Sesquicentennial doesn’t exactly roll off the tongue, but it’s a word you’ll hear often next week when the 150th Open Championship is contested at the Old Course at St. Andrews. Yep, one-hundred and fiftieth. Crazy, right? (When Willie Park won the first Open, in 1860, pasteurization was still an exciting new concept and Abraham Lincoln wasn’t even in office yet.) Add into the mix the hallowed venue, glorious Auld Grey Toon setting and Tiger Woods’ first start since May, and you have a momentous event before it has even begun.
This time last year it would have been hard to imagine that another golf story could possibly distract from The Open’s banner week, but that was before an upstart golf tour called LIV Golf turned the world of professional golf on its head. Now, LIV Golf’s advances are seemingly all anyone in the game wants to talk about.
Well, maybe not quite everyone.
“I think we have many other stories we can talk about, right?” reigning Open champion Collin Morikawa said Wednesday from the Scottish Open. “There’s a handful of players that are coming from LIV that are playing this week, but I don’t think that should be our focus.”
Morikawa was responding to a question about LIV signee Ian Poulter, who on Monday won a legal stay that overturned a DP World Tour suspension and granted him entry into the event. Needless to say, it wasn’t the only LIV question Morikawa fielded — as was the case in his previous presser, and the one before that, and the one before that, and…
Morikawa is not alone, of course. Since LIV Golf became a oh-wow-this-is-actually-going-to-happen reality earlier this year, few star players — be they LIV defectors or PGA Tour loyalists — have escaped a meeting with the press without being asked to reflect on some element of the deep-pocketed, Saudi-funded league.
Indeed, four months since LIV came squarely into the picture by announcing its 2022 schedule, players might be wondering how long the LIV-related inquisitions will keep coming. By this point, most of the key players have expressed their opinion on the league — some, to be sure, with more depth and candor than others — and at least a few have expressed their frustration with having to continually address the topic.
At the U.S. Open last month, Brooks Koepka said LIV queries were casting a “black cloud” over the event. “The more legs you give it, the more you keep talking about it,” he told reporters. (Less than a week later, it must be noted, Koepka himself signed with LIV Golf, sending the LIV news cycle back into overdrive.) Also at Brookline, Jon Rahm, who has stood by the PGA Tour, said he didn’t expect the LIV questions to cease anytime soon, noting, “I think the [LIV] events are spaced out just enough to where when the next one comes, we’re going on have the same talk all over again, right?”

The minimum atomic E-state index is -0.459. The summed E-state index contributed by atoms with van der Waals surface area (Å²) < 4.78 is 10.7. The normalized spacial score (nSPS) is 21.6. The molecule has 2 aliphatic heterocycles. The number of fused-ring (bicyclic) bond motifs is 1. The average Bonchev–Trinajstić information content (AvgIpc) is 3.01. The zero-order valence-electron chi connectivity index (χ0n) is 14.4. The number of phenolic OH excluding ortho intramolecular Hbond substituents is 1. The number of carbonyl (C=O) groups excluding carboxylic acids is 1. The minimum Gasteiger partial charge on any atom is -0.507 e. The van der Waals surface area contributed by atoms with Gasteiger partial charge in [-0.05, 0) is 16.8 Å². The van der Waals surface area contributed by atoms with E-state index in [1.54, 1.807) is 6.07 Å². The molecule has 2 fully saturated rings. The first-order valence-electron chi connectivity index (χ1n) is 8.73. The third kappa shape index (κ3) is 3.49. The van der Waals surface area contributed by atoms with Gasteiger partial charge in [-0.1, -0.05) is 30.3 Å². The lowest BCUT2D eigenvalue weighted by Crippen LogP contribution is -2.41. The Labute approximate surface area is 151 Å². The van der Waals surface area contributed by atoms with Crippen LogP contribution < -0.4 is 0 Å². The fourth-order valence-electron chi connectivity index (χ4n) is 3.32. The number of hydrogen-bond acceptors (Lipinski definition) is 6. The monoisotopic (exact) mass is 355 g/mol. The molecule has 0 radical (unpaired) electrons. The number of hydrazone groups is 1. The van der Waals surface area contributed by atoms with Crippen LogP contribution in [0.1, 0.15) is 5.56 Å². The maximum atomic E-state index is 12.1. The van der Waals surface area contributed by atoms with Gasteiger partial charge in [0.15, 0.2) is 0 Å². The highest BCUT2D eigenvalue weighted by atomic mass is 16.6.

And then there’s Rory McIlroy, the PGA Tour’s knight in titanium armor, who has opined about LIV’s impact and the politics of professional golf more than any other player, at least in public settings.
“Honestly I’m rooting for it all to be over,” McIlroy said of the LIV drama. “I’m just so sick of talking about it.”
That was in May.
Even the media seems a little burnt out, or at the very least on autopilot. In Rahm’s Scottish Open press conference on Wednesday, a reporter began a query with, “The inevitable LIV question…”
The question related to the LIV players who had won the legal battle to play at the Renaissance Club this week, to which Rahm replied, in part, “I think what’s important is that we have a great championship at hand and not let the golf politics dictate how good the tournament is.”
Which brings us back to Morikawa, who among the players who spoke Wednesday seemed most irritated by the endless LIV chatter — so much so that he had a few words of journalism advice for the assembled scribes.
“Like I said earlier, there’s 14 of the best 15 players,” he said of the Scottish Open field. “You guys write the stories, every one of you guys here, right, and you guys can write the stories about anyone else. We hear a lot of stories about players that are here that come to these press conferences, but you guys maybe don’t write stories about other people that are interesting.
“I think it’s your guys’ job to go out and find these stories that are interesting. Obviously, we are in Scotland so you guys might write about Scottish players. But when we’re at other events, find things guys might have ties to.”
Next week, in the birthplace of golf and the site of 19 previous Open Championships, there will be no shortage of those types of ties.
Less LIV buzz, though? Don’t bet on it.